The Uphill Battle Facing Marketers in Management Consulting Firms

Natalie Koay

Natalie Koay

The management consulting world is undergoing a seismic shift.

Back in the 80’s and 90’s, getting published in Harvard Business Review was enough to start a conversation and ride that wave all the way to a client’s office. But there’s a high level of difficulty to get published in HBR – the limited number of submissions accepted combined with the amount of resources it took for firms to publish high-quality content made it a challenge.

McKinsey famously upended that model in the 90’s and started not only self-publishing but expanding where they publish. Investing in their own platform and carefully selecting alternative places (like The Wall Street Journal) to publish was a brilliant bet on the future of content strategy. And with social media exploding in the early 2000s, McKinsey confidently strode into this new age and had a sizeable, healthy social media presence driving the conversation about their brand. To this day, McKinsey is considered a leader in the consulting space – no surprise there.

Thought leadership has always been a focus for consulting firms – it’s what sets them apart from competitors. And clients are willing to invest in a firm that demonstrates a comprehensive understanding of their unique needs. But a fear of buyers remorse and budgeting is causing clients to thoroughly review spending. Clients are now demanding highly specialized services and turning to more agile boutique firms to serve specific needs. Larger firms are responding to these demands by snapping up digital-savvy, boutique firms to enhance their portfolio of practices.

And with 71% of consultants citing attracting new business as their top priority, firms are now looking beyond existing relationships and trying to build additional value by investing in completely new lines of expertise.

In this environment, management consulting marketers face an uphill battle. They can no longer rely on bulkhead publications that only publish quarterly and require heavy resources and investment. They need to move much faster in the battle for the “last intellectual mile” of their clients’ journey. Agility is the name of the game.

They’re also working in a crowded marketplace where every firm is using buzzwords like “digital transformation”, “innovation”, and “The Future Of Work”. Despite dominating the conversation, their significance and impact is still debated. This ambiguity blurs audience perceptions and actually makes it difficult to differentiate between firms. If everyone is a “the leader of digital transformation” – is anyone really the leader?

Firms are looking at their strategy, their teams, their resources, and asking, “So, what else can we do to set ourselves apart?”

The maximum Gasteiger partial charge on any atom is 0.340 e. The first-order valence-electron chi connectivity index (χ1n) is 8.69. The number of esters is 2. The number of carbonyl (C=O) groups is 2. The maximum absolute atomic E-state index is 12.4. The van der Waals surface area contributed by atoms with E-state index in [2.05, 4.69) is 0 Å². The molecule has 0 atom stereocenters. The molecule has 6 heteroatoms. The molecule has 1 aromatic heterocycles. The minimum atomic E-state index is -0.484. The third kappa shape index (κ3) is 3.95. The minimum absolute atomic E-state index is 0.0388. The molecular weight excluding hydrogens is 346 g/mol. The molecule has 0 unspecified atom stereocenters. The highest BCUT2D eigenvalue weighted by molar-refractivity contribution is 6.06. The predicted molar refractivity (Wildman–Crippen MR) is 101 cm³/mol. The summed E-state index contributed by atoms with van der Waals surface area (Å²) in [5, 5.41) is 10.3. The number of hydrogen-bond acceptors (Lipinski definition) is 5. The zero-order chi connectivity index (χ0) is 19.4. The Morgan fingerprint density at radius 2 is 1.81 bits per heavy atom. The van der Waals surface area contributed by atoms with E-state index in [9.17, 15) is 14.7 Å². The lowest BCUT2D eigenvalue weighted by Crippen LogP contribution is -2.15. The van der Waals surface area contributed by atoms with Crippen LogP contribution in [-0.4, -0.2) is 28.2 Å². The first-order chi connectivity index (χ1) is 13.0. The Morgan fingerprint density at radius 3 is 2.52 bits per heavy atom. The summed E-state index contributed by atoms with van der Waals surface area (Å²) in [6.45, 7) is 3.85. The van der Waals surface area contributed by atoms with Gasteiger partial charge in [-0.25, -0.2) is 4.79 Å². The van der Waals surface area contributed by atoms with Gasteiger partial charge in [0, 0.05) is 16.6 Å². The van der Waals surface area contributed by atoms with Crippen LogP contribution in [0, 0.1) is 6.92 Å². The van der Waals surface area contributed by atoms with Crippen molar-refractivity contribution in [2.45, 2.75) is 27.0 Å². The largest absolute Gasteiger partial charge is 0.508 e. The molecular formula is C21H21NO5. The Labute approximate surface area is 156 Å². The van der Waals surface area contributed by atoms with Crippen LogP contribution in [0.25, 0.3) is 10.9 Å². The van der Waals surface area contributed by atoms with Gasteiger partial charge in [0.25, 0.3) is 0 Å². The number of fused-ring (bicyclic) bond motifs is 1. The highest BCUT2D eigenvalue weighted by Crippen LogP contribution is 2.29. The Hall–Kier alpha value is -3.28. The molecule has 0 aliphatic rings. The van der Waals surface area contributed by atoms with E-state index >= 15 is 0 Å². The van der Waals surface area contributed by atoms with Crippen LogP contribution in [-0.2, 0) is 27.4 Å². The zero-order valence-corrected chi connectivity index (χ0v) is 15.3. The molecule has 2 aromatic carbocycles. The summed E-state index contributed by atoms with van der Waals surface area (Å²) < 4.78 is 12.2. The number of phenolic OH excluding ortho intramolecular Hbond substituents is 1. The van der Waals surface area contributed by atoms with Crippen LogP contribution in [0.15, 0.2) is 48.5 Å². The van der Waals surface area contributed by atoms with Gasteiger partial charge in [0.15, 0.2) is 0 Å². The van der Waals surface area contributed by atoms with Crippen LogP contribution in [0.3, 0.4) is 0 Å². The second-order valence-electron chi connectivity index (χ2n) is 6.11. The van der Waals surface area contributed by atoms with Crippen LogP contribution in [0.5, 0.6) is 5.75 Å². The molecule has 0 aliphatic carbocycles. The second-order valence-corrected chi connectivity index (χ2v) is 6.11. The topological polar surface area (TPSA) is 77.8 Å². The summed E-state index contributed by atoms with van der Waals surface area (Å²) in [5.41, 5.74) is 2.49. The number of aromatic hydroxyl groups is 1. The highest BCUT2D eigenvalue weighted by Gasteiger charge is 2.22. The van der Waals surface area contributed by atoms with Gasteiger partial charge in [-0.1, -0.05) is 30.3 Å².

The Changing Online Landscape

They have a social media strategy and content calendar because social channels are where clients go first to find information. In fact, 75% of B2B buyers are likely to use social media when making a buying decision. 89% of B2B buyers said they’d like to receive educational content from vendors via social media.

Social plays an enormous role in the selection process, but the fact is, trust in brand-owned channels is falling. 40% of internet users say they have little or no trust in advertising they see from brand pages on social media.

Investing in content alone isn’t enough – management consulting firms now need to get this content in front of businesses who are looking for their expertise, and they need to do it quickly and creatively. Publishing an ebook with the latest insights, then sharing it on brand-owned channels is no longer effective.

Clients want to see expertise. They want to trust they’ve made the right decision in selecting your firm as a partner and advisor. Firms are realizing that to achieve this level of trust, they need to showcase their greatest assets: their experts, partners, and associates! By helping their partners share content on social, they’ll increase their share of voice and trust online.

Firms are using employee advocacy to increase the visibility of their thought leadership and expertise. As a strategy for differentiation, it’s a great idea but it’s far from a one-size-fits-all solution. There are key questions to answer in evaluating your firms’ readiness and the gaps that will need to be bridged for employee advocacy to work.

If you’re a marketer reading this and nodding, you’re not alone. But fear not! In the last year, the explosive growth in organizations using employee advocacy proves that it is not only achievable but valuable, even in highly regulated industries.

Part 2 of this series outlines how consulting firms can get started with an employee advocacy program. Read it here, and if you have any questions, connect with me on LinkedIn.

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